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From "mohit.kaushik" <mohit.kaus...@orkash.com>
Subject Re: Accumulo indexing social media data
Date Wed, 08 Jul 2015 12:12:20 GMT
Thanks Josh, I am testing the approach. I have one more consideration 
which is "CONDITIONAL MUTATIONS". I have stored the fields in CQ 
according to the following schema.

Row     <partition id>
/ \
CF <doc> <index>
| |
CQ <UUID> <Term>
| |
<field> <UUID>
| |
| <Field>
Value <value>


Documents have a fields url. if the url exist. I want mutations not to 
be added(skiped). But as I don't know the partitionID. How can I apply 
conditional mutations here to check the existence of url.

-Mohit kaushik

On 07/06/2015 02:04 AM, Josh Elser wrote:
> If your primary search criteria is on a single-term, a term-based 
> reverse index is going to serve you much better than a 
> document-partitioned index.
>
> Document partitioned indexes can better support concurrency since you 
> have some amount of hash-partitioning involved in the partition ID 
> (sometimes you can include other data in the partition ID to further 
> restrict the "search space"). However, you always need to query each 
> partition to get an answer for a single term. You'll have much higher 
> latency using this approach than a term-partitioned index.
>
> To answer your question about choosing a partition ID, it typically 
> revolves around the number of TabletServers you want a single query to 
> parallelize on. For example, if you can assume to have ~10 queries 
> running at one time, you don't want each query to communicate with 90% 
> of your TabletServers. If you only run one or two queries at a time, 
> you would want to talk to as many TabletServers as you can.
>
> To further complicate things, you can also try to apply a partition ID 
> as a suffix on term-based indexes to work around queries such as "the" 
> or "and" which are prone to be extremely common terms. With a simple 
> term-based index, all records for this term would be contained in a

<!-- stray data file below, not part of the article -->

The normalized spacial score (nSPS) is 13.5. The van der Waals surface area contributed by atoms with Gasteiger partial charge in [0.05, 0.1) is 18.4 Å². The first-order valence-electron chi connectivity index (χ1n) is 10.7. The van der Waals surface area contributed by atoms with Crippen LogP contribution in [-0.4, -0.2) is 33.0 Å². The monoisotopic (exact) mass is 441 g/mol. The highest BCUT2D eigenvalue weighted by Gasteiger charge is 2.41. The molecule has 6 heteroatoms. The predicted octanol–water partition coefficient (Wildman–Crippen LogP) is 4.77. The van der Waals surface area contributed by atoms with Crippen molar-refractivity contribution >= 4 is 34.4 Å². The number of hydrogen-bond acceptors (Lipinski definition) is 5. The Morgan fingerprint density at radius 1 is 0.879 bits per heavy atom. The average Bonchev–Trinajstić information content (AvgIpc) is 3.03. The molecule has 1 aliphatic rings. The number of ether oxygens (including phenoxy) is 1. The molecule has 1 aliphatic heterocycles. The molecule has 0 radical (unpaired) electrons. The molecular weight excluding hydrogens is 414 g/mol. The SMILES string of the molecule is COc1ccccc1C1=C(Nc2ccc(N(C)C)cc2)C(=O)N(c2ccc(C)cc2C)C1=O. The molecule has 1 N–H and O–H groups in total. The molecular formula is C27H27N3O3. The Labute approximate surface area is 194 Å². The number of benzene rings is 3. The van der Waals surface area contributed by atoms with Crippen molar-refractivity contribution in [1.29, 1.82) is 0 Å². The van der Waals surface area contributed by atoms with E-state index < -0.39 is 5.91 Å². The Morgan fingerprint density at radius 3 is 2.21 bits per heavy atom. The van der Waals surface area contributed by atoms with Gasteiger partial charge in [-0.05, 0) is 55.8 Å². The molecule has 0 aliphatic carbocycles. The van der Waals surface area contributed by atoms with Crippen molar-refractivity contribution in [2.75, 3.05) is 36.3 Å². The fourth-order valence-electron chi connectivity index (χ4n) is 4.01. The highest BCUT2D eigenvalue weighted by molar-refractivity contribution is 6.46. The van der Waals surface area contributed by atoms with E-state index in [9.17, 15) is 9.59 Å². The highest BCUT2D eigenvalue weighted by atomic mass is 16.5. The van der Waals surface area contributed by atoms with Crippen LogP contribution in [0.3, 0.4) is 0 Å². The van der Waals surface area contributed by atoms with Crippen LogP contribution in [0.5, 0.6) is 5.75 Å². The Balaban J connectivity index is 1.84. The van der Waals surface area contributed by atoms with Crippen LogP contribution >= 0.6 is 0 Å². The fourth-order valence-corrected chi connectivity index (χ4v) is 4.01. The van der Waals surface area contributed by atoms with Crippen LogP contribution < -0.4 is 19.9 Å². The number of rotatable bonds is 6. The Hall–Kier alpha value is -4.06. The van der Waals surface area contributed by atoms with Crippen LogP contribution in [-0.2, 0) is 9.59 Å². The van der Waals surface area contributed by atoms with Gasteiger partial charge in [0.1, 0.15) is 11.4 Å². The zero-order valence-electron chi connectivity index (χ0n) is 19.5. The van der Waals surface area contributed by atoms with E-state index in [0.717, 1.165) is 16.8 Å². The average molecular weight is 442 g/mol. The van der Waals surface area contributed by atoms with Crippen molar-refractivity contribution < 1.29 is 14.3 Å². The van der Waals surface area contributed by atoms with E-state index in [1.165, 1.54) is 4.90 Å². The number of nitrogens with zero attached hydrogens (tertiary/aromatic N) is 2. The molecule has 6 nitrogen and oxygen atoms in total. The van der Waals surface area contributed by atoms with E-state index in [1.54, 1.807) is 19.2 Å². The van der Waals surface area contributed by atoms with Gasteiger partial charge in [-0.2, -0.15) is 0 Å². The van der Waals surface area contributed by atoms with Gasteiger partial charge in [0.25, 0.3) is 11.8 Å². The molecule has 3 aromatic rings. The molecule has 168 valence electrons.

> single Tablet on a single TabletServer. This ultimately comes down to 
> the amount and distribution of data you're storing.
>
> Come back with more information, and we can give some more 
> recommendations. Honestly, you probably won't get this right the first 
> time, but this is expected :). What you can do is..
>
> * Set some expectations on performance
> * Do some simple math on actual data (estimate parallelism, latency, etc)
> * Prototype and test it
>
> mohit.kaushik wrote:
>> Hi,
>>
>> We have an social media application currently using MongoDB to serve
>> documents . We decided to shift it to Accumulo. I am designing the
>> schema and indexing approach but having some difficulties in managing
>> indexes and a few concerns with generating UUID in Accumulo.
>>
>> UUID : The data is being indexed in MongoDB 24 hours. MongoDB generates
>> a 12 byte UUID sorted on current time and good for multi-user
>> multi-process environment (<time> <Mac add> <process id> <client
>> counter> ) which is perfect. but if I concatenate the time,mac add,
>> process-id, client counter. These are around 28 to 30 characters which
>> means around 60 bytes. And If I store it in reverse order so that the
>> latest document shows on top, the size would be doubled( more than 120
>> bytes) as described by David Medinets. Is there any way to store this
>> UUID in lesser size or any other efficient way to generate UUID reverse
>> sorted on current time.
>>
>> Indexing : I need to retrieve documents from index based on some query
>> on fields. I found two approaches to index documents in Accumulo.
>> (1) Term based reverse indexing and
>> (2) Document partitioning indexing
>>
>> As Adam described in this video
>> https://www.youtube.com/watch?v=Ck70G6OuGT4. If I use Document
>> partitioning indexing.
>>
>> Row <partition id>
>> / \
>> CF <doc> <index>
>> | |
>> CQ <UUID> <Term>
>> | |
>> <field> <UUID>
>> | |
>> | <Field>
>> Value <value>
>>
>> If I just want to serve documents based on single term query. Would it
>> be better to store <term> in column family so that I can limit on single
>> term in CF. It will reduce the data by a good factor. what can be other
>> pros and cons of this approach?
>> And how should i decide the on partition_Id. If i storing tweets on 3
>> node cluster?
>>
>> Regards
>> Mohit Kaushik
>>
>


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*Mohit Kaushik*
Software Engineer
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